I guess I’m what some people might call a “spaz”, but having a really simple job where you don’t have to do much and the time creeps by slowly just isn’t my cup of tea.
Sure, I’ve had some jobs like that before, but each day felt like an eternity and it’s just not my thing.
I like to be busy and challenged.
But there are a whole lot of people out there who just want the easiest job possible.
Folks on AskReddit discussed what they think are the best jobs for all the lazy people out there.
1. Just chillin’.
“Security guard watching schools at night.
You just sit there, doing nothing. I chose to study, so I got paid while studying all night during my university years.
Amazing to get like $15 per hour for studying…”
2. Time for a snooze.
“Work for NY or PA on a road crew.
They literally do nothing.
I’ve seen them put cones up on the side of a highway so that they could park there and sleep.”
3. A free room, too!
“Storage Facility Manager.
Most of the time it’s doing regular house chores for the first couple hours, then watching or listening to whatever you want until somebody shows up.
As an added benefit a lot of locations will give you a place to live for free, where I am at the people across the street pay $2,500 – $3,000/mo for an apartment of similar size.”
“Lifeguard in a senior community.
My friend had that job in high school. Most of the time you just have old people who come in the pool and stand there and socialize.
Sure sometimes they come in to swim a few laps or they bring their grandkids, but most of the time, my friend just sat there and read books because there was nothing going on.”
5. Sounds great!
“College / University Financial Aid Officer.
These are truly the slowest, laziest, and most inept people there have ever been.”
6. You got it made.
“Mine. I sit around all day waiting to “assist” administrators that aren’t even on campus (Covid-19).
Even when they are on campus, they barely need more than maybe 5-10 minutes of my time, and long term projects can be completed in about an hour (which they think will somehow take me days or even weeks to finish. I don’t correct them.)
The rest of my time is spent either browsing Reddit, Youtube, or learning things and picking up new hobbies. I’ve gotten better at drawing and programming while working here for the past 5 years. But it’s getting to the point where I want to switch gears and find a career that is more hands on and active (sitting is the new smoking, after all.)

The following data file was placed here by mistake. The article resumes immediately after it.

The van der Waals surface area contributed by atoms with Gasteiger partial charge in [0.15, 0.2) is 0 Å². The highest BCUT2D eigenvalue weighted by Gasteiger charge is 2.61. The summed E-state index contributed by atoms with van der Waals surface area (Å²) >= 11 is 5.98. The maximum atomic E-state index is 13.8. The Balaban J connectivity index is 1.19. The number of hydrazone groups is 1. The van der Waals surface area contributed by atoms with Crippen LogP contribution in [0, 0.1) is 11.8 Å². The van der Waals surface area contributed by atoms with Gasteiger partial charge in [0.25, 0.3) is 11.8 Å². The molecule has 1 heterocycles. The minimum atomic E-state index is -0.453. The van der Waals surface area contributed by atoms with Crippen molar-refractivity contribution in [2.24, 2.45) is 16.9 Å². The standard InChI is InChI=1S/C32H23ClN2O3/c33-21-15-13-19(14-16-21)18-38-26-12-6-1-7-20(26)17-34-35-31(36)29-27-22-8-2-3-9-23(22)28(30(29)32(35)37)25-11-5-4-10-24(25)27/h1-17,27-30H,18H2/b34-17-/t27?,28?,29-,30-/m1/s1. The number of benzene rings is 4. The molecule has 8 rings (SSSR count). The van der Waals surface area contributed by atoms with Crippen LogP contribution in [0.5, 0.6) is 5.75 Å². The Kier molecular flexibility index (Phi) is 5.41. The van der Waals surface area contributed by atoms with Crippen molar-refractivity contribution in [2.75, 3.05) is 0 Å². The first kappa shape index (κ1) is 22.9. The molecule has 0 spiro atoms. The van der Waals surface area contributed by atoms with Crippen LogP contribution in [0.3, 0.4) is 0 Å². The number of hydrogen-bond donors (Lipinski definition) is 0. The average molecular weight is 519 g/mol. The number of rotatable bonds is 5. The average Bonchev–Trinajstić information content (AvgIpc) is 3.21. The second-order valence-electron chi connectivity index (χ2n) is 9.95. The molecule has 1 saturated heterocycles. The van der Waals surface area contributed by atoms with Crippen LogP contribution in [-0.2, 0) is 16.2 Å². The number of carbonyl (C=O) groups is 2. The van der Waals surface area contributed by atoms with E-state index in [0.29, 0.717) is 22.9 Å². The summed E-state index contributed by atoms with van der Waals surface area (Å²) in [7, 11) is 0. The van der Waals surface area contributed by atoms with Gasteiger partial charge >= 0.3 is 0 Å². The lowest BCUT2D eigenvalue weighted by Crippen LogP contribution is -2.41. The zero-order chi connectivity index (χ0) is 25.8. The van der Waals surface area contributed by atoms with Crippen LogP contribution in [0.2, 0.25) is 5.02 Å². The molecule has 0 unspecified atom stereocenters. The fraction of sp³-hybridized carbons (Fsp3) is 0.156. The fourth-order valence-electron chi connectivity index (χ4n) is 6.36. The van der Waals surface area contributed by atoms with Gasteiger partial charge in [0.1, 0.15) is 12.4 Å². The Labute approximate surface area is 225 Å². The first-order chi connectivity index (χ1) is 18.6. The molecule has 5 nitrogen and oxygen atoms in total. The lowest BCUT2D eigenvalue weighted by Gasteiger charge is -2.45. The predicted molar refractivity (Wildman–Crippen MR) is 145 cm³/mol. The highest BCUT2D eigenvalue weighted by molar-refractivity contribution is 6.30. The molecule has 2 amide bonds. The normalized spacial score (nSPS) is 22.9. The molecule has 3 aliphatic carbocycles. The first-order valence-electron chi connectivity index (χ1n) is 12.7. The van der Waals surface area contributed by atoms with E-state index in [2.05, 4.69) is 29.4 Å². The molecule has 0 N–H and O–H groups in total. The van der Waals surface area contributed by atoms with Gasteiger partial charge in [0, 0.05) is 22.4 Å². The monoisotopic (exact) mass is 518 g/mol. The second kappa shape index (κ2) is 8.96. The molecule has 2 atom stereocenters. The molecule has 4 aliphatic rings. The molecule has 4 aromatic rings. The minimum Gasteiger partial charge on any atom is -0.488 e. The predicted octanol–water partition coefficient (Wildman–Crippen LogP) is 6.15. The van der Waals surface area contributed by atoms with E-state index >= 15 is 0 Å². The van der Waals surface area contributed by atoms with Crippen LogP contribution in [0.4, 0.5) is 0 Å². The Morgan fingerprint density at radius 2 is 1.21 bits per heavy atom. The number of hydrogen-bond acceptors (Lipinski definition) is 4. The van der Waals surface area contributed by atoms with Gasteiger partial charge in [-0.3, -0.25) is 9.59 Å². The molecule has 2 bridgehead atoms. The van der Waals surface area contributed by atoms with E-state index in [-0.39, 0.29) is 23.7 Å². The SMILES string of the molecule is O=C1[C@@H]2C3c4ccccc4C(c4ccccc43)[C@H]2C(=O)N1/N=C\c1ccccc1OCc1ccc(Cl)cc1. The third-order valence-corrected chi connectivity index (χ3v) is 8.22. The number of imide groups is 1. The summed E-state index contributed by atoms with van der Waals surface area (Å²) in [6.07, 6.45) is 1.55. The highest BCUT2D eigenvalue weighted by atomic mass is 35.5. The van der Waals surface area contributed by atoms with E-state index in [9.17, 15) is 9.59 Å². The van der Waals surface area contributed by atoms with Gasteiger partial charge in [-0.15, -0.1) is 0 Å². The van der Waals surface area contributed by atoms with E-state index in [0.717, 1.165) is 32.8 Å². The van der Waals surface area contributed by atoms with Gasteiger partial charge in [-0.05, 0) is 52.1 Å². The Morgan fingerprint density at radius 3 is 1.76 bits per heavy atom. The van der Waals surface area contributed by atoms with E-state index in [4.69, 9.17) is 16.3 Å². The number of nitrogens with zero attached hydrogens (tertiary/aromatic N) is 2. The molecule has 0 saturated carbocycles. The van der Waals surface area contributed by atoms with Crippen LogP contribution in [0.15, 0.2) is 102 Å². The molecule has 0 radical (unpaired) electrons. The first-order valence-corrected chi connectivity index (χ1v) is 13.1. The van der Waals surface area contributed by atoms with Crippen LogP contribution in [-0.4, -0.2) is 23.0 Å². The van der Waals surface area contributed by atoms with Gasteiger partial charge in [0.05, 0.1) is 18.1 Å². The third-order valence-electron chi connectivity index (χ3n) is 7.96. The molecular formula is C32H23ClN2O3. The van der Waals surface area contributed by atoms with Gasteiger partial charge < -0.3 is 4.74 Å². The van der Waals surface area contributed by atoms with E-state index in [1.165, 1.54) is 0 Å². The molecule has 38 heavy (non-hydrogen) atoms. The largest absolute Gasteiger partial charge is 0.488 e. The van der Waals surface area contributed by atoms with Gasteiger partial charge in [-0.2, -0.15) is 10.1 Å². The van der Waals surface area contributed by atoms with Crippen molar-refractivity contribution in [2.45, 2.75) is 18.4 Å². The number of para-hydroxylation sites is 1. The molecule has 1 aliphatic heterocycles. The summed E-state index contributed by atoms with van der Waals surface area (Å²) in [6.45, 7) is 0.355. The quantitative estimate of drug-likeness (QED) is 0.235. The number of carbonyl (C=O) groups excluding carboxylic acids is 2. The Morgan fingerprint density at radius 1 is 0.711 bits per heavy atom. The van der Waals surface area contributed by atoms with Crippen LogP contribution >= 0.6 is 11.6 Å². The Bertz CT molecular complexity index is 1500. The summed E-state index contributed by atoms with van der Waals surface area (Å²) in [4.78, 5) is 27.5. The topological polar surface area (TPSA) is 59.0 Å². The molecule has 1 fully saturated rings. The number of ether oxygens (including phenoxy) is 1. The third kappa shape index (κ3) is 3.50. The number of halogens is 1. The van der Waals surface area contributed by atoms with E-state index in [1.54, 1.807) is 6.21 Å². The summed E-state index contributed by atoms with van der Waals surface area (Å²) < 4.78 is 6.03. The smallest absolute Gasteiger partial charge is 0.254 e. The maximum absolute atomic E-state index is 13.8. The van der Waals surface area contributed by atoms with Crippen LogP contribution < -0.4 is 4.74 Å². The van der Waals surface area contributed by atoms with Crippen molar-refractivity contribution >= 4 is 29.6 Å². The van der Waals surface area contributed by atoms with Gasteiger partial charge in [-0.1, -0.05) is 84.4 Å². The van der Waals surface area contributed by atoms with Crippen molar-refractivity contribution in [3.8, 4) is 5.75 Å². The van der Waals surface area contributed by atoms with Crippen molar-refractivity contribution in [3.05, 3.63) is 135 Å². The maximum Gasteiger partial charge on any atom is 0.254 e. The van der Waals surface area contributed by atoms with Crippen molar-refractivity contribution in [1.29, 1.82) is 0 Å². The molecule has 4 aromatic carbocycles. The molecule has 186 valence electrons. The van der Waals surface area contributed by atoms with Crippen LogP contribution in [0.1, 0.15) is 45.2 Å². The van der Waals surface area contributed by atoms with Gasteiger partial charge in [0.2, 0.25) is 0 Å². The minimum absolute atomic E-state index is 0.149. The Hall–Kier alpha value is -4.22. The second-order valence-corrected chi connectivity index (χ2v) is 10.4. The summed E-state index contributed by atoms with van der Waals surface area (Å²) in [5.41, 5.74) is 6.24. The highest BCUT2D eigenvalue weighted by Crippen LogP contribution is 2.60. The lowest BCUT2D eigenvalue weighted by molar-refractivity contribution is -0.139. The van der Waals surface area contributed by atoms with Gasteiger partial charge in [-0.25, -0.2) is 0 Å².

So yes, this job is for the laziest of people. Admin Assistant.”
7. No fire…yet…
“Fire watch on a construction site.
Literally a guy sitting around watching for fires, if theres a fire, hes supposed to alert everyone by yelling.”
8. Graveyard shift.
“I worked graveyard at a gas station.
So boring. I had to clean the bathrooms and otherwise I just sat at the register reading a book selling scratch tickets to truck drivers.
The boss didn’t care that I did nothing because the guy I replaced was high AF and his register was always missing money.”
9. Like being retired.
I was a butcher for twenty five years. Now I drive trucks. It is like being retired. I have been driving for ten years now. It just gets easier.
The only hard thing is listening to whining truck drivers. If you are lazy I strongly recommend becoming a truck driver.”
10. Let’s do this.
“Online English tutors.
I wake up work for 5 hrs and then have the rest of the day to myself. I just roll out of bed, throw on a clean shirt and plop myself in front of my laptop.
I just have to read off a PowerPoint and don’t need to make any lesson plans. I’m basically the English Dora the Explorer for Chinese kids.”
11. Time to mow the dirt.
“I want to say council worker contracted for public garden maintenance and parks in lower economic areas.
The guy around my area uses a ride-on mower….. the local park has no grass.
He comes out, poisons everything that grows. Then comes back to mow the dirt.”
No really. It’s a hard grind for a few years and requires a college degree, but if you can work through your classes, here are the following things that will happen to you, almost without exception:
1 – you will be sought out by 20-30 insurance companies, offering you the same basic package based on where you live. In general, the offer includes a salary 3-4 times the local average, a 401(k) contribution plan with a very generous match, an HSA contribution plan, also with a generous match, free life insurance, discounted health insurance, etc.